Bertrand Blier’s 2005 semi rom-com How Much Do You Love Me? centers around the not so fanciful notion of a man falling in love with an Italian prostitute in Paris. The visual rendering of the narrative, however, makes it come across with the same sort of fantastical nature as a later film by Michel Gondry, Mood Indigo.
Opening with the rich, seedy blue tones of a bar filled with whores beckoning to François (Bernard Campan) from his vantage point on the street, cinematographer François Catonné establishes the surrealist vibe of the film. Like the protagonist in Mood Indigo, Colin, François uses the power (or, rather, illusion) of having a lot of money to get what he wants. In François’ case, what he wants is the affection of one of the bar’s most high class–and highly sought out–prostitutes, Daniela de Montmartre (Monica Bellucci).
Allured by his proposal of paying her 100,000 euros a month with his lotto winnings, Daniela accepts his offer and goes to live with him in his modest apartment. The parallels between Mood Indigo and How Much Do You Love Me? continue when it is revealed that François has a heart condition that’s exacerbated with too much excitement and stimulation (i.e. Daniela is a huge threat to his health). Chloé (Audrey Tautou) in Mood Indigo also possesses a health condition thanks to accidentally swallowing a water lily that gets stuck in her lung while they’re on their honeymoon. And while, yes, hers is certainly more fantastical in nature, it still hinders her from being as close to Colin sexually as she would like to be. Gradually, however, François overcomes his condition in order to enjoy the fruits of being with Daniela, only for her to abandon him to return to the trade under the influence of her “gangster” boyfriend, Charly (Gérard Depardieu). Crushed by her sudden absconding, François tries to take up with a different prostitute, only to be pursued by Daniela, who confesses that she has another man in her life. When his heart acts up after his exchange with her, she takes him to her boyfriend’s house to get the rest of her things so she can be with him. Their reunion proves hollow, however, when François’ neighbor points out that only someone faking it could sound that operatic in bed. Up to this point, tempered moments of hypnagogic transitions from day to night possess the sort of abruptness that makes one question whether this is reality or not.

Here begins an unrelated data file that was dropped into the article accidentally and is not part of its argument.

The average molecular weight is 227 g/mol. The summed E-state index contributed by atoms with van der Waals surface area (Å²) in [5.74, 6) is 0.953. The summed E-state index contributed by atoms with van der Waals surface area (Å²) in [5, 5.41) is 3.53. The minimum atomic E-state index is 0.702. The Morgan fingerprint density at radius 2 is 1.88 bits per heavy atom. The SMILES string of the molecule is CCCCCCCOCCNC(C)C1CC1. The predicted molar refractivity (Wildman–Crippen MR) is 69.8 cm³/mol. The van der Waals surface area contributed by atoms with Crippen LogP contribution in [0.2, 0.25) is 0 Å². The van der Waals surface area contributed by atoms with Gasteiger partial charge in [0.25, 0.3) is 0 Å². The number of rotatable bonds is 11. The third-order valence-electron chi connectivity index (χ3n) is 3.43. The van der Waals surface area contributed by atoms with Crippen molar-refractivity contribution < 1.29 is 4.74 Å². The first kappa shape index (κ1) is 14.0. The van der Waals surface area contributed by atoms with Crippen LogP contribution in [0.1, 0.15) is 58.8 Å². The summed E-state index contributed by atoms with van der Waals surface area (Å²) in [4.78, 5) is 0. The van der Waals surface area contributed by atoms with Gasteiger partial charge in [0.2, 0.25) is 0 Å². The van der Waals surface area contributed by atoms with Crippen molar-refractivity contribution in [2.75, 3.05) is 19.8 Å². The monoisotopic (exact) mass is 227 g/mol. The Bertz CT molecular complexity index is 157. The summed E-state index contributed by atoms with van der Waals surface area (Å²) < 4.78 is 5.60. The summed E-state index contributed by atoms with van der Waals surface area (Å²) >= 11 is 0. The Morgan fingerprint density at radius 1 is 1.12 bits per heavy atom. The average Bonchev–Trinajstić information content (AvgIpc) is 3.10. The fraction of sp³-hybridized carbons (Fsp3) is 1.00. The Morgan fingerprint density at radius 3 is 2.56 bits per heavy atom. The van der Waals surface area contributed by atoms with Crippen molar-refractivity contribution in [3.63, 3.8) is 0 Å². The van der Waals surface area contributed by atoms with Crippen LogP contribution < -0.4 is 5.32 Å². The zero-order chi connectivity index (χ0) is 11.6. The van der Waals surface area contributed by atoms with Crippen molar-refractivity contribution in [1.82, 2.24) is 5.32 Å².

The reverie-like scenes pick up toward the end of the film as well, when Charly seeks out Daniela with a gun after she’s left him and François has refused to pay him the 4 million euros he wanted to “sell” Daniela to him permanently. Of course, after Daniela has already briefly deserted François yet again to see if she still enjoys sex with Charly, François feels inclined to sleep with his neighbor as a sort of vindictive reaction against Daniela. In the end, an impromptu party that also possesses echoes of the fantastical occurs when Daniela and François reunite. It is during this scene, however, that Daniela becomes enraptured by one of François’ work colleagues and goes with him to another room for a dalliance. When François finds them, a tragic flash-forward of Daniela, the fallen whore-turned-housewife, coming up the stairs in a plain dress with groceries justifies her infidelity as a means to escape such a future. From there, another series of bizarre occurrences that could be just as much fantasy as actuality transpire, with François’ co-workers telling him she’s an unavoidable whore, and always will be. As François sheds a tear for Daniela’s addiction to sluttery, Blier transitions slowly to a happy ending, one with Daniela and François sitting in the sunshine (another abrupt case of night turned to day at random) at the breakfast table, concluding its Mood Indigo-esque capriciousness in aesthetic and narrative.